Dawn, startled out of her reverie, looked one last time at the dress. Nothing had changed.
She sighed again with the futility of resisting what had to be. “Yes, I’m ready.” To run screaming from this place.
But she didn’t.
Chapter 4: Wedding Day
The chapel was bedecked in banners of white for purity, gold for prosperity, and green for fertility, as it was explained to Dawn.
Avery’s eyes widened when he saw her.
Ignoring the drafts, she found herself smiling; he was quite strapping, and handsome.
The guests however, paid him no attention; all eyes were on her, and she felt the weight of the stares, made worse by what she imagined they were thinking. She squeezed her father’s arm with her own, and pressed closer.
Garick patted her arm, reassuring her. “Steady, Dawn. He’s your husband, and a king. He’ll not see you come to harm. I won’t either.”
She patted his hand in return, and tried to relax, grateful he was here. If father felt Avery couldn’t protect me, I wouldn’t be here, wearing this slip of a dress…
She gently bit the inside of her cheek. Stop it, Dawn.
With a nod from Athor, Avery extended his hand, and Garick released Dawn’s arm, stepping back to take his place opposite the councilor.
As she stepped up to join Avery, Garick felt the councilor’s eyes on him as the priest began the ceremony, binding the royal couple’s hands with ribbons of white, gold, and green. He leaned over and whispered to Garick, “The Council will watch over her, your majesty. She will come to no harm. You have my word.”
Garick gave a small, grateful smile and a slight nod, wanting to believe it.
Sparing a look to the bride and groom, their hands clasped, he was pleased to see Dawn was smitten enough, and the new king was mostly succeeding in his visible effort not to ogle her. Garick was somewhere between amused and seething, knowing he’d have to take the Councilor at his word.
Then he noticed the women in Dawn’s retinue staring imaginary daggers into her back.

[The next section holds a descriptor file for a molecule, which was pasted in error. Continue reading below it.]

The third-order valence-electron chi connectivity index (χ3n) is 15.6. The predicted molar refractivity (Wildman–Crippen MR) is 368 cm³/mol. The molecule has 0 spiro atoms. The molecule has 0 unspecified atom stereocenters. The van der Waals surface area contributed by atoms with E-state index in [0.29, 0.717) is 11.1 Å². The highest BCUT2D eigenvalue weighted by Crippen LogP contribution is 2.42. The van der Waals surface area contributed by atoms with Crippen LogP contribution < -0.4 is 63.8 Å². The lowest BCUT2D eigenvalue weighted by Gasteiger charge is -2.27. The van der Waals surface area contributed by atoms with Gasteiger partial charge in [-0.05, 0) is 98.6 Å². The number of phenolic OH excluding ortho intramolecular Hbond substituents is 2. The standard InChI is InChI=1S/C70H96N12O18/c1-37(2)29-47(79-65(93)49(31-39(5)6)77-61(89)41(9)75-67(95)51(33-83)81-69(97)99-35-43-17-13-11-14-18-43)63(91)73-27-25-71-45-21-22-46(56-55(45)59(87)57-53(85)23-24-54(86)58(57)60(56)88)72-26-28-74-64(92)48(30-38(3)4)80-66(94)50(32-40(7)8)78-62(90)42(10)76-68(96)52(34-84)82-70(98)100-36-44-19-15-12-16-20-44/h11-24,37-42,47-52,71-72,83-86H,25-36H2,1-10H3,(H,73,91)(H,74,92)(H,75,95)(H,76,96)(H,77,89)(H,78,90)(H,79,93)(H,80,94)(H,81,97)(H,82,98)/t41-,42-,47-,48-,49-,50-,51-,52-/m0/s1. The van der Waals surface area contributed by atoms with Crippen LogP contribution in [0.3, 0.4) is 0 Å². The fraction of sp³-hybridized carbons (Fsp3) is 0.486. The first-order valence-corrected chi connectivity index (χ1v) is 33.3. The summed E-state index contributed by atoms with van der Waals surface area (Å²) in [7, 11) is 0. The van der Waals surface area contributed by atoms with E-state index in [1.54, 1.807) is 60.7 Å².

They wanted him for themselves. He realized his mistake. His daughter was meat on a stick in this place. For a moment, he thought of stopping the ceremony, but to stop it publicly, then do it privately would make him seem weak and desperate, and embarrass their ally and Councilor Athor, so he didn’t.
“You may kiss the bride.”
Garick saw the boy hesitate. He’s a virgin, too.
The kiss was awkward but tender, and brief.
Amid all the ensuing clamor of cheers and music, Dawn looked at her father and smiled as the priest released the bindings.
He smiled back as she descended the steps to embrace him, and they cried in each other’s arms.
“I’ll be fine,” she whispered.
They laughed through their tears, and Garick released her, going to shake Avery’s hand.
“Welcome, King Garick.” He looked at Dawn, then back at Garick. “And thank you.”
Garick worked to keep his jaw loose. “May your marriage, and kingdom, grow and prosper, King Avery.”
The music for the first dance began to play, and the guests gathered to wait for the royal couple. The ladies in waiting had taken her to change. When she returned in an elegant dark blue gown and pearls, Avery extended his hand, and Dawn took it. They took the floor to more applause and cheering.
Athor came to Garick’s side, as he watched the couple spinning gracefully around.
“Thank you, Councilor Athor.”
Athor chuckled. “Don’t thank me, Garick. This is women’s work. My own wife handled all the details. This was a land without a queen for quite some time. But of course, you already knew that. We’ll speak of what happens next in a day or two, and let the festivities run their course. Agreed?”
“She’s a lovely girl.”
“That would be the doing of my wife.”
“My condolences for your loss.”
Athor gave a small nod, then left Garick and began to speak with the nobles, laying the groundwork for the meeting to follow.
Garick had his own work to do in that regard. Alliances meant a loss of independence, and trust was the linchpin that held it together. In times of war, if the pin was pulled, one always suffered more than the other, the other profiting from the betrayal.
“Father, are you alright?” Dawn was coming over to him, concern in her eyes. He hadn’t realized the music stopped.
His dark rumination fled. “Yes. Yes, Dawn. I’m fine.”
She made a quick face, not quite believing him. “Dance with me?”
For the rest of the evening, he put aside king’s politics, and with Athor’s help, got to know something of the people and land who would now be guarding the life of his child.